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           My object in calling attention to the ancient and well-known therapeutic method of dry-cupping is with a view to urge a more frequent practice of it. It may appear to many to be hardly necessary to do so, since, as a remedial measure, under suitable circumstances, the employment of derivatives of various kinds is enjoined by the best systematic and clinical teachers. I am, however, so convinced that a more extended use of this means is called for and justifiable, that I believe it may be well to review in this place some of the advantages derivable from it. I propose to discuss, first, the objects sought to be attained by dry-cupping, and the theory of its action; and, secondly, to indicate the class of cases in which its employment is warranted; lastly, I shall make a few practical remarks upon the operation itself.

          I have already spoken of this measure as classed amongst derivatives. By this term is to be understood a different action from that produced by a counter-irritant strictly so called. According to Pereira, derivation is a form, or, as he terms it, case of counter-irritation, and he thus distinguishes between revulsion and derivation — in the first the artificial or secondary disease is produced in a part remote from the seat of the primary affection; in the latter the artificial disease is set up in the neighborhood of the primary malady.

          I think a distinction should be made between a purely derivative and a counter-irritant action, and I lay stress upon this just now, because it seems to me that we may employ the practice of dry- cupping in both of these ways, and this I hope to show presently.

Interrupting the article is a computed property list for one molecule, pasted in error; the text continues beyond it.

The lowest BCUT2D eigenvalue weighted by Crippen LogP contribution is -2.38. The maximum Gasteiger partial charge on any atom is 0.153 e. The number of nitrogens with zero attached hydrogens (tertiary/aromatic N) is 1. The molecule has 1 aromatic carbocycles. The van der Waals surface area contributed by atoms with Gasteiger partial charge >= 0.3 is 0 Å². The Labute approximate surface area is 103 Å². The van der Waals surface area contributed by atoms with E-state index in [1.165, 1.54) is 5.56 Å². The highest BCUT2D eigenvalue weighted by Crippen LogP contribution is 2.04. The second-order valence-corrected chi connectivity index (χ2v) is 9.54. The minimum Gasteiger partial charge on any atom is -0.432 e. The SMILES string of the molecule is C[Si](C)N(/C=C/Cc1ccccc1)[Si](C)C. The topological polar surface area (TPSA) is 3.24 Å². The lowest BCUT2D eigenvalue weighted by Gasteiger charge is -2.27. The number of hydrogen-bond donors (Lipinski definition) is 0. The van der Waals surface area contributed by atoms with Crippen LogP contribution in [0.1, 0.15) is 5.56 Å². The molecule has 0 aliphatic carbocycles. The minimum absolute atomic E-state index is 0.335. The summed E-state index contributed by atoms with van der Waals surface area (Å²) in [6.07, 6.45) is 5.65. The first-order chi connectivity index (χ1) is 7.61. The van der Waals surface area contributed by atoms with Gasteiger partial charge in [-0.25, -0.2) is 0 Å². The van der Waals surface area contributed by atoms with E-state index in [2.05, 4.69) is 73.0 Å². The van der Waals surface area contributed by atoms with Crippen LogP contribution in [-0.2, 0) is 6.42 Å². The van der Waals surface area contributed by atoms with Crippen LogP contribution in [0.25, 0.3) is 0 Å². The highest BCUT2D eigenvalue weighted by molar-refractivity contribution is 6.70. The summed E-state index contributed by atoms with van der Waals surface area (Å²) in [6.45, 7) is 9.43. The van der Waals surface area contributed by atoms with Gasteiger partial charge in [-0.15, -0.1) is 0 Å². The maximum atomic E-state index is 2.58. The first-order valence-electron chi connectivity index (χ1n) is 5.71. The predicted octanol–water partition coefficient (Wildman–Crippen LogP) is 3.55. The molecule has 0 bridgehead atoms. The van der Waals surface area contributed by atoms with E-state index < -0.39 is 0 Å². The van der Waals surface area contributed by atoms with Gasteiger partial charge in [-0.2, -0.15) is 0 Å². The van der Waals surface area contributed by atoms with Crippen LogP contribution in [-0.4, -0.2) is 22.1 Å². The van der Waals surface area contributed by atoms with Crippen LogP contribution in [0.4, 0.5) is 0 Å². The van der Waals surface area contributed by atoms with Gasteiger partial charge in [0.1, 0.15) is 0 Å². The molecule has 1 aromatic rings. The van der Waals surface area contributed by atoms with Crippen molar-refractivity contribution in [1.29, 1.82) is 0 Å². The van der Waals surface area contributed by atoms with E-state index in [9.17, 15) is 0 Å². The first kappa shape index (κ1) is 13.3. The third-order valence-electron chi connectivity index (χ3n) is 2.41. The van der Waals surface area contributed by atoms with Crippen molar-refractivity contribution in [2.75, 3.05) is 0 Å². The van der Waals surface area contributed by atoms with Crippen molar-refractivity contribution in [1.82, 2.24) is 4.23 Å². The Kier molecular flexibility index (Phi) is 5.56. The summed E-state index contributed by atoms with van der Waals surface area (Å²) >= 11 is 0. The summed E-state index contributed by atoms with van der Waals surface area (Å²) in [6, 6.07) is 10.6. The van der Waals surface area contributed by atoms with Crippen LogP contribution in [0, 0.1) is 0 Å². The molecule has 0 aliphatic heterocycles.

The results we obtain by dry cupping sets vary accordingly as we produce a purely derivative effect, or a counter-irritant one in addition. The object then of this practice is to withdraw from an engorged viscous or part some of the excess of blood contained in it. Under ordinary circumstances this withdrawal is more or less temporary; and if it be secured to a sufficient extent, an opportunity of recovery is afforded to subdjacent or adjacent parts. The organs are relieved, and thus set at rest. By this means we check the flow of blood in the larger arteries, and engorge the cutaneous small vessels and capillaries. It is needless here to do more than recall the well-ascertained anatomical facts regarding the vascular connections between the cutaneous, subcutaneous, and visceral systems. These facts, which were unknown twenty years ago, have assisted greatly in converting for us into therapeutic science what was formerly but empirical art. Cupping acts as a kind of temporary ligature on the vessels of the part to which the glass is applied, including even the capillaries, and it is in this way that it tends to prevent the absorption of poisons locally applied.

          Professor George Johnson holds the view that dry-cupping acts similarly to hot fomentation. The object is first to draw the blood through the arteries into the capillaries; then to allow it quickly to return by the veins; and not to keep it stagnating in the capillaries, which will happen if the glasses be retained long on the spot. Thus the ligature theory of Graves cannot hold if the operation be performed so as to permit a continuous onward flow of blood through the capillaries to the veins. It is, however, easy to see that the effect alluded to by Graves is attainable by modifying the operative procedure, and it was to this point I before referred when I stated that I believed it possible to employ dry-cupping both as a pure derivative, and a strict counter- irritant.

          The sole object of dry-cupping is not to irritate the skin, but to draw blood rapidly from the arteries. According to this practice, then, the effect is simply derivative; to produce the ligature-action of Graves the process must be so conducted as to prove counter-irritant, whether this effect be desired or not. The difference is practically accomplished by removing the cups as soon as the integument is fully raised within; they must not be left on longer if a simple derivant effect is sought. To produce a counter-irritant action , the massage the cups may be retained for ten minutes or more when the ligature action is set up, or, in other words, stagnation of blood current occurs, and ultimate rupture of capillaries, leading to ecchymosis or even larger extravasation if the process be pushed far enough.